What is radon?
Radon is the subject of a lot of misinformation in terms of what radon is, how dangerous it can be, and the best course of action for mitigating or remediating radon in a home.
This guide will outline the difficulties and dangers of radon, as well as solutions.
First, studies have shown that elevated levels of radon over a period of time can contribute to the development of lung cancer. The Surgeon General’s Office and the EPA estimate that radon is responsible for around 20,000 deaths in the United States per year.
At this point, this is the only known cancer that is directly linked with inhalation of radon, although some studies have suggested a connection between radon and leukemia, but this has not been fully proven.
Radon is a naturally occurring gas, formed when uranium and other radioactive metals break down in the ground or water. Once the gas is formed, it will either move through the ground until it reaches surface air or be dissolved into water.
One of the biggest problems with radon is that it is colorless, tasteless, and odorless, and thus it is often not noticed without extensive testing.
Every person inhales small amounts of natural radon each day, and this causes no long-term problems to health.
However, in some areas of high radon concentration, or areas of poor ventilation, radon can build up. This is what leads to health problems over time.
As a radioactive gas, radon has a half-life; this is only four days (meaning half of the radon particles are gone after four days), which is relatively short for a radioactive material.
The process of decay emits ionizing radiation and other radioactive byproducts. These byproducts can attach to dust and other particles and are also susceptible to being inhaled.
Where is radon in your home?
According to the EPA, roughly one in three homes contains radon above the safe level of 4pCi/L. To put this in perspective, this is 35 times the level one could expect to be exposed to immediately outside of a radioactive waste site.
The EPA standard for acceptable safety limits for carcinogens is 1 in 100,000 risk of death. Radon at 4pCi/L carries a 1 in 100 risk of resultant death.
If your home has this level in your home, you should begin radon mitigation efforts.
How does radon get into your home?
According to the EPA, the seven most common ways for radon to enter the home are as follows:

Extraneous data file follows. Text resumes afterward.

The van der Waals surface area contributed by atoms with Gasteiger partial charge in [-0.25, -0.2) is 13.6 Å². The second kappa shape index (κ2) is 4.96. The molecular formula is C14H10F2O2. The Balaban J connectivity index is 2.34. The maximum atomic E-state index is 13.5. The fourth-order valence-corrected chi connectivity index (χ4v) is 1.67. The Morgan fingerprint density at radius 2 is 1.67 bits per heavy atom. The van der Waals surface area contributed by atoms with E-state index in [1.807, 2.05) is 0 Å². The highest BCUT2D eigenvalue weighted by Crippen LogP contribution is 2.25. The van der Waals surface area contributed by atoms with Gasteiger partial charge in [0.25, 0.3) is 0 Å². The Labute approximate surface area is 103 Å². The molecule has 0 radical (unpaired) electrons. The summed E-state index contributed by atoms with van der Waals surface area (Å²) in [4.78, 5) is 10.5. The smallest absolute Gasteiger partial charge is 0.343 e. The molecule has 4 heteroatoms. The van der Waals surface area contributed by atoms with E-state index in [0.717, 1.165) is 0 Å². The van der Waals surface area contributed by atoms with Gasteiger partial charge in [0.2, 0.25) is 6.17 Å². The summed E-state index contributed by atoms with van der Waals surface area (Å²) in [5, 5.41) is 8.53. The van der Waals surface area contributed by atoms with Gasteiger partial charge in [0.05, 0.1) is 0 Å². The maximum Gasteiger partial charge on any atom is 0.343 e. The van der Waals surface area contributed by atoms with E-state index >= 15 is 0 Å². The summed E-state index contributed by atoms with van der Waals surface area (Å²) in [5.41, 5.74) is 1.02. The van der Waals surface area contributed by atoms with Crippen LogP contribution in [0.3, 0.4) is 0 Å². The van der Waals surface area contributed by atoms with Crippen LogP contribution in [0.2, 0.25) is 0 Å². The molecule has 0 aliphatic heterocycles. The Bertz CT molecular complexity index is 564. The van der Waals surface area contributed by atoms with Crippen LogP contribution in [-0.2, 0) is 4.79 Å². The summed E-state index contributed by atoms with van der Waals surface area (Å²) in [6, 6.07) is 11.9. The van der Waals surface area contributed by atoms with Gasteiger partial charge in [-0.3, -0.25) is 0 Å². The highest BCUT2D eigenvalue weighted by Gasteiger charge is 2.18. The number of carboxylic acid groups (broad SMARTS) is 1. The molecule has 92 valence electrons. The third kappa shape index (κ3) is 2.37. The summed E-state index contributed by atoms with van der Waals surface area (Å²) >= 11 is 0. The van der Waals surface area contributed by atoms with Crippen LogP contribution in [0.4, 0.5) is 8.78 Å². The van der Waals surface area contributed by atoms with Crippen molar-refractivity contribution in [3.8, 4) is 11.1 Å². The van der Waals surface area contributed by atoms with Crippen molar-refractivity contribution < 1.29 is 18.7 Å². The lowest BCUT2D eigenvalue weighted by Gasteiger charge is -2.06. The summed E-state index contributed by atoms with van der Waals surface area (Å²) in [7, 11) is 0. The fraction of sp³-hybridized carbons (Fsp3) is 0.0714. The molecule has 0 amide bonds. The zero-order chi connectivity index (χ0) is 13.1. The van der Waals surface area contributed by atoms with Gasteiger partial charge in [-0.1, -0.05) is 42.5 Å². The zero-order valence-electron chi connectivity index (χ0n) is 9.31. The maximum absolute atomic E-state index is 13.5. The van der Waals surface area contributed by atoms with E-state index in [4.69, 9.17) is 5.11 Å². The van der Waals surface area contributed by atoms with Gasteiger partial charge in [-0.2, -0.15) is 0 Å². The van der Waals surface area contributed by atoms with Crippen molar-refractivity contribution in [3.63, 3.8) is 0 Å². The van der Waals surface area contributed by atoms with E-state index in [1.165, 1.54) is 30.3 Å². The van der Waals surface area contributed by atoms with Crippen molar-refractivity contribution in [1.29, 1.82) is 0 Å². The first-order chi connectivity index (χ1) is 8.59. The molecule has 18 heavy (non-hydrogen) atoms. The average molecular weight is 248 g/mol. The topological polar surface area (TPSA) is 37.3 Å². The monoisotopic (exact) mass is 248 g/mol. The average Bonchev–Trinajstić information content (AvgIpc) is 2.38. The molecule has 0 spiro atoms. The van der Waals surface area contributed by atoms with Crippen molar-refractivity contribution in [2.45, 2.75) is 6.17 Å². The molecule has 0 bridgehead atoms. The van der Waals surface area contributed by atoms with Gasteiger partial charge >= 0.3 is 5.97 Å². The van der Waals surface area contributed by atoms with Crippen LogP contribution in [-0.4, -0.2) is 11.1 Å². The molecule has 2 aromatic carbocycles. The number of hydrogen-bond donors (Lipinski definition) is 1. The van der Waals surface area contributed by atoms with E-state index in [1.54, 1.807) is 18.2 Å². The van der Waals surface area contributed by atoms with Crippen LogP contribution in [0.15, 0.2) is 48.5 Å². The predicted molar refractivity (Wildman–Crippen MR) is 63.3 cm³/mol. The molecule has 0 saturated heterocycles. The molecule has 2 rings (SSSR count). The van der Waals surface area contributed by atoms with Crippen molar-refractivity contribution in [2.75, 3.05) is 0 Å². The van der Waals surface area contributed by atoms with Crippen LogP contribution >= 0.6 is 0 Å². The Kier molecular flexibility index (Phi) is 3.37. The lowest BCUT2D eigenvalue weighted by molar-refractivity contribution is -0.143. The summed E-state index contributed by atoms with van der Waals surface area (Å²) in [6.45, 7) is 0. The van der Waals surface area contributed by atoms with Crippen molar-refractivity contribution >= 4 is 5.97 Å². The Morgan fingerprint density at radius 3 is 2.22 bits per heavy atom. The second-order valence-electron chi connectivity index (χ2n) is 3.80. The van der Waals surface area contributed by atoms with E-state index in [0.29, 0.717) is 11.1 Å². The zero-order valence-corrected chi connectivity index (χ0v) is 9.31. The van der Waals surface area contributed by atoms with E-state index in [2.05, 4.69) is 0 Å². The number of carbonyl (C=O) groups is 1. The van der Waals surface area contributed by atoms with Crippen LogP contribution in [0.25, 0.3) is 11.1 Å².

Cracks in foundation floors
Cracks in walls
Gaps in suspended floors
Cavities inside walls
Gaps around service pipes
The water supply
Radon in the Water
Radon entering your home through the water supply (dissolved in the water that enters your home) carries the risk of both inhalation and ingestion. Although ingestion seems more invasive, in fact, it is still inhalation that is the more dangerous.
Radon in water is less problematic if it comes from surface water. If, however, the radon is in groundwater (like a well or a public water supply) it can be far more dangerous, as it is likely at a higher concentration. If you test your water supply and you detect radon, there are ways to fix it.
If you take your water from a public utility, you should contact your provider immediately. If you have a private well, see the steps below on how to mitigate the problem.
You do not need to be a certified or trained expert to test for radon in your home.
However, the EPA recommends that if you are planning on buying or selling a home, you do hire a professional to test for radon.
If you are hiring a professional, you should use a licensed, certified, and/or registered professional. You can check these accreditations using the National Radon Proficiency Program or the National Radon Safety Board.
The EPA recommends that you set up your testing kit in the lowest lived-in level of your home, such as your basement.
Because of the way that radon enters homes, it usually is more prevalent in the lower levels, so begin your testing here.
Short-term tests last from anywhere from two to 90 days. These are best used as a means to gauge whether further testing is required. Because the amount of radon in a home fluctuates throughout the year, a short-term test is not able to tell you how much radon you may be exposed to each year. However, these tests are optimal when it comes to giving you a quick result.
These tests are extremely easy to use, and just involve setting the canister or detector in your lowest living space and returning after a predetermined period of time.